Likewise, consider the Calvinist proposition that “God, a morally perfect being, has necessitated, or ordained, whatsoever comes to pass, the good and the evil (every murder, rape, act of pedophilia, the Holocaust, etc.)”. Again, that is self-evidently false to me. Even if someone were to persuade me that the “Bible” teaches it, that would only be evidence that the Bible is wrong, at least on this point (but the Bible does not teach this absurd proposition in my opinion). The same goes for other Calvinist propositions, for example the proposition that “God, a morally perfect being, holds people accountable for sins he necessitated.” And traditional Calvinism even combines these absurd propositions with the eternal torment proposition! Again, all of this is self-evidently false to me. Meaningless propositions. If the Calvinist wishes to amend the definition of God as a morally perfect being, then well and good. But so long as they define their God as a morally perfect being, the actions they ascribe to God are simply impossible. Nonsense. They might as well tell me “it is not wrong to torture babies for fun” or “2+2=5”.
As I said before, what is self-evident to one person is not necessarily self-evident to another person. And it is not even possible for everything self-evident to one person to be self-evident to every person. For example, to a great mathematician it is self-evident that 8,974 X 4,534 = 40,688,166. But it is hardly possible that this could ever be self-evident to anyone besides a great mathematician. But regarding the theological propositions discussed above, I suggest that although their falseness is not self-evident to all – otherwise, there would be no one who believes the propositions, but there are people who believe them and alas teach them, which is the only reason I write about them – their falseness should be self-evident to all. Or to be more frank: there is something wrong with the moral aptitude of the person to whom these propositions are not self-evidently false. Either that or the person knows not what he says. Or both.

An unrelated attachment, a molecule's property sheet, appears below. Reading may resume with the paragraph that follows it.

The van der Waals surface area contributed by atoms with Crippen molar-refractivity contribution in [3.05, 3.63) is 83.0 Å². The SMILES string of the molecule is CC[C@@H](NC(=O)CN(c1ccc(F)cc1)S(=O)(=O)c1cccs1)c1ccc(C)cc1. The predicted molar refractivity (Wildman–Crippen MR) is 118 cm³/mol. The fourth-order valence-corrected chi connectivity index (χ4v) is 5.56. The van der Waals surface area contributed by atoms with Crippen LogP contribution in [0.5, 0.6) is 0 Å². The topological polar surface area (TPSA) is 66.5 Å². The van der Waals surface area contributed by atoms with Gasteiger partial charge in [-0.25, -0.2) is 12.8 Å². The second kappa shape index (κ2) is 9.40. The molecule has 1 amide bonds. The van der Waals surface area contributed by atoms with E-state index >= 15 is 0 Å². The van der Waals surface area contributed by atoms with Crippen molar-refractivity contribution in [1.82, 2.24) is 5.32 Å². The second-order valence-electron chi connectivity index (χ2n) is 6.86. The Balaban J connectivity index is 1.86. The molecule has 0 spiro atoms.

— I have received and read with thankfulness and pleasure your denunciation of the abuses of tobacco and wine. Yet, however sound in its principles, I expect it will be but a sermon to the wind. You will find it as difficult to inculcate these sanative precepts on the sensualities of the present day, as to convince an Athanasian that there is but one God. I wish success to both attempts, and am happy to learn from you that the latter, at least, is making progress, and the more rapidly in proportion as our Platonizing Christians make more stir and noise about it. The doctrines of Jesus are simple, and tend all to the happiness of man.
- That there is one only God, and he all perfect.
- That there is a future state of rewards and punishments.
- That to love God with all thy heart and thy neighbor as thyself, is the sum of religion.
These are the great points on which he endeavored to reform the religion of the Jews. But compare with these the demoralizing dogmas of Calvin.
- That there are three Gods.
- That good works, or the love of our neighbor, are nothing.